Las Vegas Review-Journal- April 23, 2001

Desert air doesn't stop band
Fan-pleasing songs backbone of Bon Jovi concert 

It's Saturday night, and Jamie Smith, a 26-year-old blond history major, is crying in her wedding outfit. Go-go boots, white miniskirt, sequin tank top. It's a happy occasion for Smith, who has a tragic Bon Jovi story, which I'll tell you in a minute. 

Smith and her Cincinnati sweetheart won a radio contest and were flown to Las Vegas, to see Bon Jovi perform at the MGM Grand Garden arena and to be shuttled at midnight to a big white tent behind Graceland Wedding Chapel. That's where Smith and 74 other Bon Jovi-loving couples wait to get married. 

Someone resembling the late lumpy Elvis officiates the mass nuptials, followed by a two-song performance by Bon Jovi's lead singer, Jon Bon Jovi, and guitarist Richie Sambora, while international paparazzi snap and tape. 

But first, there's the 2 1/2-hour rock concert. 

Smith shimmers in section L11, row K, halfway back in the crowd of women and men in their 20s and 30s, most of whom now eschew the dress style that rock fans clung to in the 1980s, when Bon Jovi became famous No more mall hair. No more mullets. They wear khakis and blue jeans. 

Jon Bon Jovi looks different than before, too. He has slipped his 39-year-old jogging legs into gold pants. On stage, he sheds a denim jacket and unbuttons his shirt to let sweat spray off his ribbed abdominal muscles, delighting wide-eyed, singalong women. 

Smith describes the pop-rock star for us in her scratchy voice: "He's hot. He's breathtakingly beautiful, and gorgeous, and perfect, and soulful, and wonderful!" 

Jon Bon Jovi hasn't played Vegas for eight years (desert air dries his throat), so he preps the patients: "You think Saturday nights are meant to last? ... You ain't seen nothin' like me in a long time." Standing fans scream louder, and he works them up more by skipping backward and doing jumping jacks.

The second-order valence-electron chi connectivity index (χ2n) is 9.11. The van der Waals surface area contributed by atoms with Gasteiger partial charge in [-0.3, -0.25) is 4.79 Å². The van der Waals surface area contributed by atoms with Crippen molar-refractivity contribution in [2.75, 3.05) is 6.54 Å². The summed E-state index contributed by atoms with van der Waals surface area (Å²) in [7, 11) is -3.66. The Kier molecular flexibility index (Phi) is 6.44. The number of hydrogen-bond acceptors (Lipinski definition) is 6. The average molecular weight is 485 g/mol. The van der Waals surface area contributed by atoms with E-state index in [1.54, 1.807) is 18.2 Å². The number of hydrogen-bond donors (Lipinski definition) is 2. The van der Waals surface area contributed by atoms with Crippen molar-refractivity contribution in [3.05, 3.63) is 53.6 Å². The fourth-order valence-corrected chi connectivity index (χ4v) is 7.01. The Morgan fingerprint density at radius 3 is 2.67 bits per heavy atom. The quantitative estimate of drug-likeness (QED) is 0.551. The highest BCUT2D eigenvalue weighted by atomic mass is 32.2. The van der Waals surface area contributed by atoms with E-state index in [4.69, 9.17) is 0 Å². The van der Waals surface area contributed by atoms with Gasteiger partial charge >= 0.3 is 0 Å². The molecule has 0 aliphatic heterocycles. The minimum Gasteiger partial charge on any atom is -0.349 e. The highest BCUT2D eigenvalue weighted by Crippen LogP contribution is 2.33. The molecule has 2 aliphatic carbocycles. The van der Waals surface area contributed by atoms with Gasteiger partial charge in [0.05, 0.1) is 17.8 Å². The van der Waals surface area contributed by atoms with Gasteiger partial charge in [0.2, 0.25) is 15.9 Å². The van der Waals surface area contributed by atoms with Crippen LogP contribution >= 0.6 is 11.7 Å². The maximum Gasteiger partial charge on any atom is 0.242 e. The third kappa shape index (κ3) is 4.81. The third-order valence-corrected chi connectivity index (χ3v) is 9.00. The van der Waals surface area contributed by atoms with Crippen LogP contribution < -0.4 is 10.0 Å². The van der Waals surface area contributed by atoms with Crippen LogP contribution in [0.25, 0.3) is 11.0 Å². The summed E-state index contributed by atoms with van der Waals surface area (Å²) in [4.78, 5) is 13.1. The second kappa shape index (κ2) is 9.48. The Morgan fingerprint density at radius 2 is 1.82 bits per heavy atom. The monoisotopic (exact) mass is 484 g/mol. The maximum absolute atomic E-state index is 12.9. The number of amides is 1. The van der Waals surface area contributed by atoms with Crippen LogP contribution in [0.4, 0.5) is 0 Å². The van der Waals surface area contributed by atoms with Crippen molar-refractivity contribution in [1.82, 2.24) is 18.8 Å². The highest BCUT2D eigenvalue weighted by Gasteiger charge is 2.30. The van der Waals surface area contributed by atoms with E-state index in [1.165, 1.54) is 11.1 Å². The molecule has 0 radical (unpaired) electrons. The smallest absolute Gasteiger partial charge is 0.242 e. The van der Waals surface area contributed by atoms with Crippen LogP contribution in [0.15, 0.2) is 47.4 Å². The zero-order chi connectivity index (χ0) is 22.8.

The sound system is great. You can hear most every note and lyric. The concert is a recitation of Bon Jovi hits and a few, new, less-catchy songs. Bon Jovi doesn't offer critical ears much of a chance to analyze the music. 

For most of their two-decade career, the band has used professional songwriters to help write uncomplicated pop-rock hits. So there's a sameness to most songs: chorus A, chorus B, repeat, climax, dramatic finish. 

The drummer creates an arena-rock sound by pounding out the same basic rhythm. Most of Saturday night goes thump, pop, thump, pop ... drum fill. 

Jon Bon Jovi doesn't play much guitar, leaving guitarist Sambora to play both lead and rhythm. Double-duty demands that Sambora seldom gets to quick-finger solos. The lack of solos makes it more important for the band to give listeners catchy hooks to sing along to. 

There are a lot of old familiar choruses for fans to test their memories on, from "You Give Love A Bad Name" to "Livin' On A Prayer," "I'll Be There For You," and "Lay Your Hands On Me." Their best is still the aching cowboy song "Wanted Dead Or Alive," and their shame is still "Bad Medicine" ("whoa-oh-oh, shake it up, just like bad medicine. ... So let's play doctor, baby, cure my disease.') 

Jon Bon Jovi is a charismatic showman. His wry smile flashes on the giant video monitor behind the stage. You can imagine the swoons. The band does covers of the party classics "Shout," "Tequila" and a dead-on Beatleslike version of "Twist and Shout," which makes even a non-Bon Jovi fan swivel stupidly like Ferris Bueller on a day off. 

Bon Jovi's new hit, "It's My Life," has sent the band back on tour in arenas and stadiums. It's an inspirational pop-rock declaration of self-determination. It's similar to the song they play after it, the older "Keep the Faith." The message in both is self-helpy: hang on, and you will make life better, and you will survive. 

Jamie Smith relates, she says at the chapel tent, after the concert, after the wedding, and after Jon Bon Jovi (who got married at the chapel 12 years ago) and Sambora perform two pretty songs, "Thank You For Loving Me" and Elvis' "I Can't Help Falling In Love With You." 

About a decade ago, Smith's younger sister Nickie slipped and fell in her bathroom and died at 16. Nickie was a huge Bon Jovi fan. Smith carries her torch song. She thinks Nickie helped her, from heaven, during the radio contest. 

"Jon Bon Jovi was her man," Smith beams with bittersweet. "They make me feel her. Right now, she's up there. She won this for me. She's doing back flips up there." 

Smith and her man Eric Hammer, a 26-year-old beginning filmmaker dressed in white as young Elvis, were named "Best Couple," probably because they looked great. Hammer, who favors Nick Cage, held a bottle of Andre champagne and kept exclaiming, "How beautiful is my wife?" 

For the radio contest, Hammer used the melody of "Dead or Alive" to sing, "You're wanted, to be my bride." Smith accepted by changing the words to "I'll Be There For You" to "I will marry you. These four words I swear to you." 

That was on St. Patrick's Day. Hammer marvels at how fast it all went down: "A month later, we're standing in Vegas in a tent in the middle of the night." 

His woman laughs and cries, before they hop a bus to a honeymoon: 

"I don't have very good karma. I don't have very good luck. But this week has been great."